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CNN anchor Wolf Blitzer
When CNN interviews a U.S. Army corporal preparing for his third deployment to Afghanistan, should TV viewers be permitted to hear him out on a front-burner issue like Iran's alleged threat to Israel? For those who might think so, watch what happens when 28-year-old Cpl. Jesse Thorsen touches a neuralgic nerve by suggesting that Israel can take care of itself.
It's impossible to say exactly what happened to the remote feed that
suddenly got lost in transmission back to CNN Central, but the
minute-long video is truly worth a thousand words:
The interview, which dates back to Jan. 3 when the Iowa caucuses were the evening's big news, is at least symbolic of how our Fawning Corporate Media (FCM) treats dissident voices that clash with the prevailing pro-war-on-Iran bias. I missed the segment when it aired, but I think it still merits comment today as war clouds thicken, again.
In the aborted one-minute segment, Cpl. Thorsen is interviewed by CNN's Dana Bash, who presumably picked him out for the live interview because he had a large tattoo on his neck about never forgetting 9/11. The tattoo -- plus two tours in Afghanistan behind him (and yet another in front of him) -- may have suggested to Bash and her CNN producers that Thorsen was unlikely to say anything to muddle or muffle the new drumbeat for war.
Based on Thorsen's military appearance alone, the typical CNN viewer could almost settle back in an easy chair and anticipate some stirring patriotic bathos about America standing tall -- and the interview ending with the obligatory "thank you for your service," which any right-thinking journalist utters to show that he or she is part of Team America.
But Bash got more than she bargained for when Thorsen turned out to be a well-informed and articulate young man who began endorsing Ron Paul's non-interventionist views on U.S. foreign policy, i.e. that the United States should go to war only when absolutely necessary to defend its vital national interests and shouldn't be picking a fight with Iran on behalf of Israel.
Such comments, of course, are almost literally heretical at places like CNN, which accepts unquestioningly the idea of "American exceptionalism" and abides by the neoconservative dogma that U.S. and Israeli security interests are one and the same.
That's why CNN and the rest of the FCM typically dismiss Ron Paul's views on foreign policy as dangerously "isolationist," if not laughably loony. "Can you believe it? He doesn't want to station American troops all around the world! He doesn't believe in preemptive wars to disarm our enemies of weapons that they may not have now but might someday in the future have the capability of building! Ha! Ha! What a nut!"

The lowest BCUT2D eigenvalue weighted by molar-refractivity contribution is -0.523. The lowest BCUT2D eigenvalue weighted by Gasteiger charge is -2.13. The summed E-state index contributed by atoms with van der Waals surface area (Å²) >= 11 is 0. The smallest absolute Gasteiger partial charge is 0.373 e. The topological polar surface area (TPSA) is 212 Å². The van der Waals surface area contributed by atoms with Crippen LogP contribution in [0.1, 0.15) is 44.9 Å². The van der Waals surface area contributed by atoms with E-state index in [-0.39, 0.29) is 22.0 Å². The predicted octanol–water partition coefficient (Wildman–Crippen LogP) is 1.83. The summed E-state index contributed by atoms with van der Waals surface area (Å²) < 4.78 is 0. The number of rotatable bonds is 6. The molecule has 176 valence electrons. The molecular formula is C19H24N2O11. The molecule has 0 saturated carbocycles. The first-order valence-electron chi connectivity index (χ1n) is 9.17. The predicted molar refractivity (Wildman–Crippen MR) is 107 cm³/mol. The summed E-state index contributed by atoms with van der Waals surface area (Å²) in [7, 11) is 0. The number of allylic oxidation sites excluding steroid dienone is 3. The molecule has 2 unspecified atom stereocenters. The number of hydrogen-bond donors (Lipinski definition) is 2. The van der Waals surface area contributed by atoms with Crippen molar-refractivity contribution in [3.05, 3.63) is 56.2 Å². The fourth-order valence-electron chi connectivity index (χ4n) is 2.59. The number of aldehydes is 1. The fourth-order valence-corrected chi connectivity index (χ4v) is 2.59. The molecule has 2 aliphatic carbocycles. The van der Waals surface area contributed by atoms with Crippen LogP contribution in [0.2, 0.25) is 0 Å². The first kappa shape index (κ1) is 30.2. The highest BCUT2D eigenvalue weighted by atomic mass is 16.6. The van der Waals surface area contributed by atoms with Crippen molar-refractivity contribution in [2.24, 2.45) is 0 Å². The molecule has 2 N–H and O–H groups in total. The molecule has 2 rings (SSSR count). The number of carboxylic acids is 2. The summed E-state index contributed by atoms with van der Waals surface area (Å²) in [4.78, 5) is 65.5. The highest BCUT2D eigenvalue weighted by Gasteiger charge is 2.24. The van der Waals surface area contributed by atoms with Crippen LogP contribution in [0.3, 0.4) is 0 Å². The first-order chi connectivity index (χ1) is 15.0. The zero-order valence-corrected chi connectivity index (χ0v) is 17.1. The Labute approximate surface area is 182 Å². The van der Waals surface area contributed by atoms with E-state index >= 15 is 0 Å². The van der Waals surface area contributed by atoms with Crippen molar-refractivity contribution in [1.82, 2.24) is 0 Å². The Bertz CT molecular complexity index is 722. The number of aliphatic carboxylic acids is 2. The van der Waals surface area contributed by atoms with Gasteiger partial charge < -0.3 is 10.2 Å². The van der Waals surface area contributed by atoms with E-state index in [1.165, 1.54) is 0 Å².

The FCM's dismissal of Paul's foreign-policy views was a key reason why comedian Jon Stewart once compared Paul to "the 13th floor" of a hotel, the level that often doesn't exist because customers consider the number unlucky. So, when the FCM would lavish attention on other Republican candidates, who finished both above and below Paul in some poll or in early balloting, the pundits would pass over Paul as if he didn't exist.
So, what happened when Cpl. Thorsen veered "off script" -- so to speak -- and began reprising Ron Paulish views on the appropriate use of soldiers like himself? Well, CNN suddenly lost the feed. As Thorsen disappeared from the screen, CNN anchor Wolf Blitzer explained, "Sorry, we just lost our tech connection, unfortunately."
It's true that connections can be lost for any number of reasons -- and I can't say for sure that some alert CNN producer hit the "kill" switch as one might if Cpl. Thorsen had begun cursing uncontrollably -- but Blitzer and other CNN honchos didn't seem very eager to resume the interview, just as they generally don't book anti-war activists who disagree with the imperial orthodoxy.
You might remember, for instance, how CNN, like the other networks, stocked its pre-Iraq War "debates" with hawkish retired generals and admirals who would face only the mildest and most respectful questioning from Blitzer or some other anchor. In the rare moment when some war skeptic got on the air, he or she was treated with disdain, if not outright hostility, all the better for the network to demonstrate its "patriotism."
Some cable networks devoted more time to American restaurants that were renaming French fries into "Freedom fries" than to the millions of people who took to the streets to protest the looming invasion of Iraq. After all, what could those "activists" know about Iraq hiding all those stockpiles of WMDs?